Covid-19 key dates in England

As shown in the timeline diagram (Fig. 1), schools across England were closed on 20.03.2020 in advance of the first national lockdown. Lockdown restrictions were gradually eased and all schools re-opened in September 2020 following the school summer holidays, remaining open during the brief second national lockdown in November 2020. However, schools were closed again (05.01.2021–07.03.2021) as part of the third national lockdown. To assess whether there was any differential impact associated with specific phases since the start of the pandemic, participants randomised after 20.03.2020 were categorised into four distinct in-pandemic groups based on key dates as outlined below and in Fig. 1.

Fig. 1
figure 1

Timeline diagram: Covid-19 key dates in England with sample size of parent- and self-completed questionnaires during the different time periods. Group 1: pre-pandemic: 27.08.2019–20.03.2020. Group 2: early pandemic and schools closed: 21.03.2020–31.08.2020. Group 3: schools re-open: 01.09.2020–18.12.2020. Group 4: schools closed as part of the 3rd national lockdown: 05.01.2021–07.03.2021. Group 5: schools re-open, until summer holidays (mid-July): 08.03.2021–16.07.2021


We compared the scores on self- and parent-completed questionnaires between five groups (total n = 1028) of CYP who were referred and randomised in the trial:

  1. (1)

    Before schools were closed—Group 1 (pre-pandemic); n = 308 (reflecting 289 parent-completed questionnaires and 90 young person-completed questionnaires); participants randomised between 27.08.2019 and 20.03.2020.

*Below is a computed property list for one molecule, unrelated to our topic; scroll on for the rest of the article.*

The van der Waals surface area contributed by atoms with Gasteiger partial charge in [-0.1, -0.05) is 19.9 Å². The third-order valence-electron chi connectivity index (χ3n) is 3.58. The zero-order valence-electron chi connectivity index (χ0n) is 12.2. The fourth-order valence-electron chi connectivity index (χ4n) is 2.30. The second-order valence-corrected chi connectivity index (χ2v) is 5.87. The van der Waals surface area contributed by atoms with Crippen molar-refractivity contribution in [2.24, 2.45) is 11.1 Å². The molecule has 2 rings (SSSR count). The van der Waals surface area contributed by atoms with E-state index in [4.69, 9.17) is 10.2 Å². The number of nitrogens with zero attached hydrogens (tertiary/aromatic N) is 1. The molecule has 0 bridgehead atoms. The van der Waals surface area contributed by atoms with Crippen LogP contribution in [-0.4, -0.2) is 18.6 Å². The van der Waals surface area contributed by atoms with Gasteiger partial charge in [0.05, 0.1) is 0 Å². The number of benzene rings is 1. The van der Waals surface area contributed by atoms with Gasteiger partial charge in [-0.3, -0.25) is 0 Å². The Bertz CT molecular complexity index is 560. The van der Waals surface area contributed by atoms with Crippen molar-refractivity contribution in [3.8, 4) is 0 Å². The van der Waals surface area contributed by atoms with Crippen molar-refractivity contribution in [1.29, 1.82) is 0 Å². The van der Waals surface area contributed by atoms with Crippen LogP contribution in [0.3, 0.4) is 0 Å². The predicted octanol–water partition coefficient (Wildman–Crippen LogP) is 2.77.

2. (2)

    During the early pandemic period until schools fully re-opened, which included the first national lockdown, its easing and the summer holidays—Group 2 (in-pandemic); n = 183 (reflecting 166 parent-completed questionnaires and 82 young person-completed questionnaires); participants randomised between 21.03.2020 and 31.08.2020.

  3. (3)

    During the following school-term (schools had fully re-opened and remained open, including during the second national lockdown)—Group 3 (in-pandemic); n = 204 (reflecting 186 parent-completed questionnaires and 91 young person-completed questionnaires); participants randomised between 01.09.2020 and 18.12.2020.

  4. (4)

    During the period that schools were closed as part of the third national lockdown—Group 4 (in-pandemic); n = 101 (reflecting 85 parent-completed questionnaires and 51 young person-completed questionnaires); participants randomised between 05.01.2021 and 07.03.2021.

  5. (5)

    During the subsequent period when schools re-opened and remained open, until the school summer holidays—Group 5 (in-pandemic); n = 232 (reflecting 215 parent-completed questionnaires and 93 young person-completed questionnaires); participants randomised between 08.03.2021 and 16.07.2021.

Continuous scores were summarised in terms of the mean and standard deviation in each of the groups. Categorical data were summarised in terms of frequency counts and percentages in each of the groups. No formal statistical comparisons were made because of the large number of comparisons (risk of chance findings), exploratory nature of the analyses and to enable a focus on clinically relevant differences. Furthermore, formal analyses that adjusted for baseline characteristics of the participants were not meaningfully different to unadjusted analyses, providing further support for the descriptive approach to the analyses.


Sample characteristics

Demographic baseline characteristics (Table 1) of the CYP were similar across the five groups (pre-pandemic and in-pandemic) in terms of age (mean (s.d.) 11.9 (3.1) years), sex (57% female) and ethnicity (86% white). Around one-third (32%) of the sample had previously been referred to CAMHS.